The part that is between $2$ points on the circle.

The arc is part of the circumference of the circle and does not pass inside the circle.

The part that is between $2$ points on the circle.

The arc is part of the circumference of the circle and does not pass inside the circle.

In which of the circles is the point marked in the circle and not on the circumference?

We are here to explain to you what an arc in a circle is in the easiest and most logical way.

First, let's remember what the shape of an arc is...

When you look up at the sky and see a rainbow, it looks like this, right?

**How about a hair tie? It looks quite similar as well:**

Now that we remember the shape of the arc, it will be easier for us to remember what an arc in a circle is.

An arc in a circle is the part between $2$ points on the circle.

Pay attention: the arc is on the circle and not inside it. It is part of the circumference of the circle and closely resembles the rainbows we see in everyday life.

**Let's show it in the figure:**

In front of us is a circle.

If we take $2$ points on top of the circle, for example, $A$ and $B$,

the part of the circle between these two points will be an arc.

Pay attention that we do not draw a line between the points inside the circle (a chord)

but rather we paint the top part of the circle as part of its circumference.

**Note:**

The arc can be of any length and even if it does not remind us of the arc we see in everyday life, it will still be an arc in a circle.

While it is on the circle between $2$ points as part of the circumference, the circle is called an arc.

**We will see examples where the arc in the circle does not look like an arc shape:**

**If you are interested in this article, you might also be interested in the following articles:**

- The center of the circle
- Circle
- Radius
- Diameter
- Pi
- The circumference perimeter
- Circular area
- Chords in a circle
- Central angle in a circle
- Perpendicular to the chord from the center of the circle
- Inscribed angle in a circle
- Distance from the chord to the center of the circle

**In the** **Tutorela** **blog, you will find a variety of articles about mathematics.**

A point whose distance from the center of the circle is _______ than the radius, is outside the circle.

Let's remember that the circle is actually the inner part of the circumference, meaning the enclosed area within the frame of the circumference.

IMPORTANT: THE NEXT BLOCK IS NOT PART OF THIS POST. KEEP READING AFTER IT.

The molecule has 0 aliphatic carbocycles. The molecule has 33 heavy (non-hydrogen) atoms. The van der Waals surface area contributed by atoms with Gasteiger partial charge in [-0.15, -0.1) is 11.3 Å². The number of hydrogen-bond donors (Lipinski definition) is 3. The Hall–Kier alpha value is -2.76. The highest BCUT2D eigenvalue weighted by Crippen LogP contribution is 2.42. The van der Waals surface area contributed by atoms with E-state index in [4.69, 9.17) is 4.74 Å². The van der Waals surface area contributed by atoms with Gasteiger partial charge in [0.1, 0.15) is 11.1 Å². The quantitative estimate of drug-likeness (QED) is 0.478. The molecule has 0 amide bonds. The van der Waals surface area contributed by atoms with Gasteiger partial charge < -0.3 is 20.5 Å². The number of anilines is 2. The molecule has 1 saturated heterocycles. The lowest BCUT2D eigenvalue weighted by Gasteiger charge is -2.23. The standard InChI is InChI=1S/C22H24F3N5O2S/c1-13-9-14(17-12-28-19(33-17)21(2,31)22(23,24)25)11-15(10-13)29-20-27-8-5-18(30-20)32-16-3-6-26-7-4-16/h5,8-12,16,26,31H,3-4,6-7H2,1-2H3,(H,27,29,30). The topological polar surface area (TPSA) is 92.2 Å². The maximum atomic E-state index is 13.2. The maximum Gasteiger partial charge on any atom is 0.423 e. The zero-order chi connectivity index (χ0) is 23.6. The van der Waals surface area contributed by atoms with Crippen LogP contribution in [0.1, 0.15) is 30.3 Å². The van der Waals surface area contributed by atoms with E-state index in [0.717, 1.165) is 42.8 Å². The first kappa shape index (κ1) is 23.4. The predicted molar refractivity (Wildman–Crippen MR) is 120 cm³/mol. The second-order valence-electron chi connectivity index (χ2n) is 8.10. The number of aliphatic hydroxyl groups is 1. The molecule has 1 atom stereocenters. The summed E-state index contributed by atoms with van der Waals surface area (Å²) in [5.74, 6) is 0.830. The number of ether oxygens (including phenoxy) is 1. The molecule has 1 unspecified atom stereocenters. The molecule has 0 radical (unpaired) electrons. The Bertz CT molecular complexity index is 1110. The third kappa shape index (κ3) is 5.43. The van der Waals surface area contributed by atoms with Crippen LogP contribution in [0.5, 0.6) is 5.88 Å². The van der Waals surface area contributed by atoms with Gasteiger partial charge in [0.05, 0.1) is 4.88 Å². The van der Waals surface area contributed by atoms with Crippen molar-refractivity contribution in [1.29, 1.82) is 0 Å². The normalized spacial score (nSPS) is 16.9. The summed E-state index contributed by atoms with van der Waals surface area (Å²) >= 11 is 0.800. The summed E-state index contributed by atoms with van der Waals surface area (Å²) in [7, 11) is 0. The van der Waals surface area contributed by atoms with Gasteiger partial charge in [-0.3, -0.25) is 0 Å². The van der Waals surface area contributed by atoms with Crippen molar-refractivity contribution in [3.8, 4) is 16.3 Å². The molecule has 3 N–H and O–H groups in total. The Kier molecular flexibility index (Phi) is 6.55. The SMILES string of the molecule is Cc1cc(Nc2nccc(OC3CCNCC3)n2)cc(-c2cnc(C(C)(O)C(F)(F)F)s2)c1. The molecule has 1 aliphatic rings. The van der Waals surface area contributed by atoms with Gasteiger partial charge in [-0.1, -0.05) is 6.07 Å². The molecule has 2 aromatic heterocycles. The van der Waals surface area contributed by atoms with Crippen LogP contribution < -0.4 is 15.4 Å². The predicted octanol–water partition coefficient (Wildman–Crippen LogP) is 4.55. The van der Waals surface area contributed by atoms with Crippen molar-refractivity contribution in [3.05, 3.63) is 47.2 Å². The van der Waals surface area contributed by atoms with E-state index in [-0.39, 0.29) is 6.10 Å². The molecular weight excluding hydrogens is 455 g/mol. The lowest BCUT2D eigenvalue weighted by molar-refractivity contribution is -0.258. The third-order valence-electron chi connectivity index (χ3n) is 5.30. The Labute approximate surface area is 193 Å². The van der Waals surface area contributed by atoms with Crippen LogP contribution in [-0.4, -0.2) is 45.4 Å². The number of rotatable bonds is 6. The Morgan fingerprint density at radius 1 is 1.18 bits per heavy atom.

Therefore, a point whose distance is greater than the center of the circle will necessarily be outside the circle.

greater

Where does a point need to be so that its distance from the center of the circle is the shortest?

Let's remember that the circle is actually the inner part of the circumference, meaning the enclosed area within the frame of the circumference.

Therefore, a point whose distance is less than the radius from the center of the circle will necessarily be inside the circle.

Inside

In which of the circles is the point marked in the circle and not on the circumference?

Let's remember that the circular line draws the shape of the circle, and the inner part is called a disk.

Therefore, in diagram B, the point is located in the inner part, meaning inside the disk.

_{A circle has the following equation:}_{$x^2-8ax+y^2+10ay=-5a^2$}_{Point O is its center and is in the second quadrant ($a\neq0$)}

_{Use the completing the square method to find the center of the circle and its radius in terms of $a$.}

**Let's recall** that ** the equation of a circle with its center at **$O(x_o,y_o)$

$(x-x_o)^2+(y-y_o)^2=R^2$Now, ** let's now have a look at the equation for the given circle**:

$x^2-8ax+y^2+10ay=-5a^2$

We will try rearrange this equation to match** the circle equation**, or in other words we will ensure that on the left side is the sum of two squared binomial expressions, one for x and one for y.

We will do this using the "completing the square" method:

L**et's recall **the __short formula for squaring a binomial:__

$(c\pm d)^2=c^2\pm2cd+d^2$We'll deal ** separately **with the part of the equation related to x in the equation (underlined):

$\underline{ x^2-8ax}+y^2+10ay=-5a^2$

We'll isolate these two terms from the equation __and deal with them separately__.

We'll present these terms in a form **similar** to the form of the first two terms in the shortcut formula (we'll choose the **subtraction** form of the binomial squared formula since the term in the first power ** we are dealing with is**$8ax$, which has a negative sign):